Occoquan Dam Siren Test at 10 a.m. on Thursday, Dec. 13
Posted at 2:51 p.m.
At 10 a.m. on Thursday, Dec. 13, there will be an audible test of a new warning siren system installed along the banks of the Occoquan River between the Town of Occoquan and Belmont Bay.
This is only a test and is being conducted as part of an educational campaign to inform residents and business owners about the new siren system. For this test, you do NOT need to seek higher ground. Representatives from Fairfax Water, as well as officials from the town of Occoquan and Prince William and Fairfax counties will be in and around the town should residents have questions.
The Occoquan Dam Siren system exists to alert persons below the Occoquan Dam in the extremely unlikely event of a structural failure of the dam. If the siren sounds, residents, business owners and visitors inside the inundation zone should seek higher ground.
The inundation zone is a small area adjacent to the banks of the Occoquan River between the Town of Occoquan and Belmont Bay that will flood if the Occoquan Dam experiences a structural failure. The siren will only sound during testing of the system or if the Occoquan Dam fails in a non-weather-related event.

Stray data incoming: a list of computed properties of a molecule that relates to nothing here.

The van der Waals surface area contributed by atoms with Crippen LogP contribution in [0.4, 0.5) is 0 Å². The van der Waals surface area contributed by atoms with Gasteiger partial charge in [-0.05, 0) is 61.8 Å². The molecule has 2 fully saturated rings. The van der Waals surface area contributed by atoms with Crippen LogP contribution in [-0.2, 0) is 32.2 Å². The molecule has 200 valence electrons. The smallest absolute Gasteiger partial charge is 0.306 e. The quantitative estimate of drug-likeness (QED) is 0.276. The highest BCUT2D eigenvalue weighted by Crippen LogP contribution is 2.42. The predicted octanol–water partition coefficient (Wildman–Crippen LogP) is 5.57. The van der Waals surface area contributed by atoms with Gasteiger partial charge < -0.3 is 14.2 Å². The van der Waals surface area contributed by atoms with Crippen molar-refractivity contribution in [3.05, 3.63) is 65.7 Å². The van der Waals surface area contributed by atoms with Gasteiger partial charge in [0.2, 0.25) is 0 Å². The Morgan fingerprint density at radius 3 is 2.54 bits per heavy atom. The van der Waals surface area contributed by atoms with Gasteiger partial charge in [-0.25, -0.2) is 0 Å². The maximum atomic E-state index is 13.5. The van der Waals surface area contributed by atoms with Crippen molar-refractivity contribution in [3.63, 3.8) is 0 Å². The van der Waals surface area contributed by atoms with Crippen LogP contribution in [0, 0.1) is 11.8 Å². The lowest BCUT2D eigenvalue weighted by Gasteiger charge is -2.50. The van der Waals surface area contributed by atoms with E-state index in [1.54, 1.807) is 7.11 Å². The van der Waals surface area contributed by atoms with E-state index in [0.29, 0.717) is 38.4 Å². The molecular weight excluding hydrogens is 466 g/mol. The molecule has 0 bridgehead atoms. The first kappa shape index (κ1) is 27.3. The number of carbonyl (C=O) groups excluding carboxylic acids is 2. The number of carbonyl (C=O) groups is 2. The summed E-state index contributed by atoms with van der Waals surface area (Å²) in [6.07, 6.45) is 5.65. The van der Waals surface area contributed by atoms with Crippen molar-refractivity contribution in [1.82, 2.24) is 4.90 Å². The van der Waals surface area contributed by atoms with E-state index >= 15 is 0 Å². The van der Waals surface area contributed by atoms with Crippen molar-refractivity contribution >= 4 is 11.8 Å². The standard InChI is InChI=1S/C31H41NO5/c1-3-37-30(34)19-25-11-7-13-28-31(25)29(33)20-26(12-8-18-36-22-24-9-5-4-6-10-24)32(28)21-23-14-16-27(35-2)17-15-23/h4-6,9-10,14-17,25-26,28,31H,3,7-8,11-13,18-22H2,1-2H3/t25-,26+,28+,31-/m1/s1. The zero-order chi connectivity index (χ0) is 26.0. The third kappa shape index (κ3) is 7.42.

- Because of changing regulatory requirements, one of Fairfax Water’s regulatory agencies – the Federal Energy Regulatory Commission – suggested that a sound-related system be installed to inform people downstream of the dam in the extremely unlikely event of a dam structural failure.
- Communities closest to the dam, namely the Town of Occoquan, worked closely with Fairfax Water and felt that a siren system would be the most effective and desired form of communication to alert people.
The siren project is a collaboration between Fairfax Water, the Town of Occoquan, Fairfax County and Prince William County.
For more information, visit www.occoquandamsiren.com/.
About the Occoquan Reservoir and Dam
Fairfax Water owns and operates the Occoquan Reservoir as a drinking water source for Northern Virginia. The Occoquan Dam was built in the early 1950s to create the Occoquan Reservoir that now holds approximately 8.3 billion gallons of water. The dam is inspected and maintained on a routine basis. The structural integrity of the Occoquan Dam is very sound. Rigorous maintenance and improvements to the dam have made it even stronger today than when it was constructed. The dam is approximately 72 feet tall and 70 feet wide at its widest point. It is anchored to the bedrock below the bottom of the dam and to the sides of the reservoir. It contains more than 100,000 cubic yards of mass concrete. That is equivalent to:
- 10,000 truckloads of concrete
- Approximately 400,000,000 pounds of concrete
- A concrete path that is 3 feet wide, 1 foot thick, and 6.3 miles long.